Another Good Samaritan Act Thwarts Incident With Violent Suspect - New York News

Only On FOX: Another Good Samaritan Act Thwarts Incident With Violent Suspect

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Forty-year old Steven Mason has now been booked on serious charges in this life threatening attack on SEPTA Police Officer Ronald Jones Monday afternoon.

Authorities believe that Officer Jones' brave struggle with Mason, coupled with help from riders and officers arriving on the scene prevented a tragedy.

"He stayed on his feet, he stayed engaged. He protected the public. He used the tools he's equipped with. He was fast. He did a fabulous job," SEPTA Police Chief Thomas Nestel told FOX 29 Wednesday.

Now FOX 29 has obtained SEPTA surveillance video showing another Good Samaritan stopping Mason as he harassed a young woman and her infant onboard a SEPTA train just moments before police say Mason attacked Officer Jones.

"She moves from her seat and he follows her, he then swats at the baby," Chief Nestel explained. "It looks as if he's trying to get control of that child."

Nestel says the woman came to the young mother's rescue. Warding off Mason and escorting her away from the imposing suspect at least twice. Then, she physically blocked him from approaching the young mom and her baby.

"She gets between this guy and that young mother and prevents him getting close to the mother and the child. It is phenomenal to watch," Nestel added.

At one point the chief says Mason reached and grabbed for the child, but the woman and the mother managed to get away and get off the train. Chief Nestel says this Good Samaritan deserves praise for her brave actions.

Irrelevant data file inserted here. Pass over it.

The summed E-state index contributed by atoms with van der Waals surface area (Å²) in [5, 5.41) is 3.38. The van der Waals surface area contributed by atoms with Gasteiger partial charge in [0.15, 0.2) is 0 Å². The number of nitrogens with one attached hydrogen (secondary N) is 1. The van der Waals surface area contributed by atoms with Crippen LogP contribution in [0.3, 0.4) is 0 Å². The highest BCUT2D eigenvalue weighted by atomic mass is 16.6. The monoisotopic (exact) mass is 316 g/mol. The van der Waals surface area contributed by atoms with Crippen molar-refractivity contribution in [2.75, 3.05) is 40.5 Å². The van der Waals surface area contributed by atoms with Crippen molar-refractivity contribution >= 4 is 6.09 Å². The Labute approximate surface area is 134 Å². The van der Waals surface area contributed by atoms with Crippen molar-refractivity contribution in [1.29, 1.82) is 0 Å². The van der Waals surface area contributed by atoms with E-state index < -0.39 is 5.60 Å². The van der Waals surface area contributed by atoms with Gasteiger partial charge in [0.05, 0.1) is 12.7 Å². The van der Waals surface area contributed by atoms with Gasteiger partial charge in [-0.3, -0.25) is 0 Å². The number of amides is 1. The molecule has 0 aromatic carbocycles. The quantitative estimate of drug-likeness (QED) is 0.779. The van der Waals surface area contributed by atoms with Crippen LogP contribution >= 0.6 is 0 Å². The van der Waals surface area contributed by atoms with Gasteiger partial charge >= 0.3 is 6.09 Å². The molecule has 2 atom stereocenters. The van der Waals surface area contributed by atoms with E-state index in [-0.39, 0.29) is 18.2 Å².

Tameka Bates is the woman seen in the surveillance video on the SEPTA train boldly standing between a woman holding her week old baby girl and a man allegedly harassing her.

"I said Satan, the Lord God, rebuke you in the name of Jesus you will not touch this woman," she said

Tameka says she and the woman both got on at Erie Avenue. She noticed the suspect following the woman as she sat down then got up and moved.

When the train stopped at the Susquehanna-Dauphin Station, Tameka, who is a minister at Resurrection Evangelistic Church, said the woman broke down crying as she escorted her off the train. Mason stayed behind.

"She should be playing for Villanova or St Joe's during the tournament because she boxed this guy out better than any forward I've seen on any team," Nestel said. "This was just phenomenal, phenomenal behavior on the part of somebody who doesn't even know another person getting in and making sure they were safe."

Mason has been charged with aggravated assault, reckless endangerment and disarming a police officer. He is still behind bars. Police believe he was high on some type of drugs at the time of the attack.

Chief Nestel says he will use this video of Officer Jones' brave fight as a training tool to teach young officers how to handle such a volatile situation.

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